But usefulness is not what we're talking about here -- we're talking about a regulatory trap for equity, created as an unintended consequence of a well-meaning accounting rule. Short sellers see this trap and try to exploit it. Uninsured lenders and depositors see it and worry about not getting paid back. That fear is why banks have all but stopped lending to each other -- and why Henry Paulson launched his plan, and why the SEC made its move yesterday.

Accounting straddles the real and unreal, so it's hard to guess how much difference getting rid of mark-to-market might really make. The only way to find out is to try.

A mere accounting rule change won't reduce foreclosures or raise home prices -- then again, if spared drastic writedowns, banks might be more willing to lend, raising home prices and reducing foreclosures.

A mere accounting rule can't alter the underlying economics of a lending business -- then again, no longer worried about insolvency-by-accountant, investors might discover new confidence to inject capital and improve the underlying economics of a lending business.

No accounting rule is worth $700 billion. Then again, the essence of the Paulson plan was to raise the value of bank assets to help banks escape the regulatory equity trap. Does that mean we can change an accounting rule and save Congress from having to appropriate $700 billion?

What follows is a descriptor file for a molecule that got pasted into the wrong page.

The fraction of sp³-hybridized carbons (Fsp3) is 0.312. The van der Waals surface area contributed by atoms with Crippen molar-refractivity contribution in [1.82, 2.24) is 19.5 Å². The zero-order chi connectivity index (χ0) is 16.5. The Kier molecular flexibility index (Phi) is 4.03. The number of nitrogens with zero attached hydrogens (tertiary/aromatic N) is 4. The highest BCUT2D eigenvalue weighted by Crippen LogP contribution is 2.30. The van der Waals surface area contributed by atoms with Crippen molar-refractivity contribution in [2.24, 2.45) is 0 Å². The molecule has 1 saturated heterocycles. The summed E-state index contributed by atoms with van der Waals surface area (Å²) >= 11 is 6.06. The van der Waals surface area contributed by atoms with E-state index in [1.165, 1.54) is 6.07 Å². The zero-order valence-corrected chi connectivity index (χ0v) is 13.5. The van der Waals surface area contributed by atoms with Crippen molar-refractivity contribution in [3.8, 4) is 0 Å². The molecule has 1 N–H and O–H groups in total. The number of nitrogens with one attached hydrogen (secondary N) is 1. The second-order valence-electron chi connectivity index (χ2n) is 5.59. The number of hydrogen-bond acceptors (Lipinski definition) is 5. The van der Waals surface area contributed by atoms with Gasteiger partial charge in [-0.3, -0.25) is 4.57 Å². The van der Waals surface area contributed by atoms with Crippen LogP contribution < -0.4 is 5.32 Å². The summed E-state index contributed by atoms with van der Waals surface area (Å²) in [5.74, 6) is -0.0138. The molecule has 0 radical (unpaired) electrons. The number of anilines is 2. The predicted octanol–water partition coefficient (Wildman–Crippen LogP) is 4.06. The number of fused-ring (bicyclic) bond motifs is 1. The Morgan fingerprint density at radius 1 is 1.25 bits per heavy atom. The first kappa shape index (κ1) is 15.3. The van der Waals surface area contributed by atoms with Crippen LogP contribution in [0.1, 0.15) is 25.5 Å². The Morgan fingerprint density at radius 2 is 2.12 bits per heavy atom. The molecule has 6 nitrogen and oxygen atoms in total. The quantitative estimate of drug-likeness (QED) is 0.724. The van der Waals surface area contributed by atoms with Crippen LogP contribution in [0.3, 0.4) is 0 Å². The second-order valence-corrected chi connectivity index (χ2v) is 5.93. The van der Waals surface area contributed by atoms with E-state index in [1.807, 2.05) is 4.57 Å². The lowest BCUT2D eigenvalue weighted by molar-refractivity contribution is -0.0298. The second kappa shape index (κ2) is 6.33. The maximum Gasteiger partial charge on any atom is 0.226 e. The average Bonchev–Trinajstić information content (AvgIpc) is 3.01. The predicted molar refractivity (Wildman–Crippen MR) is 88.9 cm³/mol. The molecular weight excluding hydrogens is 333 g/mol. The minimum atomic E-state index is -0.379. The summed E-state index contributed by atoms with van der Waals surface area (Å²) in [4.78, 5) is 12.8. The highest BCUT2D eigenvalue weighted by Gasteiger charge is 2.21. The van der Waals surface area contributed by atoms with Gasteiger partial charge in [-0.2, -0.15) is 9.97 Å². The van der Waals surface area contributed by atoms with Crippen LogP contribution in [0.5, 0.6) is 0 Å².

Let's find out."

The third writer, Phelps, didn't mention mark-to-market explicitly. Instead, he revisited macroeconomics, and ended up simply judging default insurance to be, to him, not necessarily better than purchasing the assets. I don't agree.

Phelps reviews several other alternatives, including the Paulson plan, and prefers simply injecting capital into banks, in exchange for warrants.

But Phelps provides the important overview of the real issue- how to most efficiently, effectively and, then, quickly recapitalize banks.

And if this can be done via accounting rule modifications, that would be the route that trumps the other three. On all dimensions.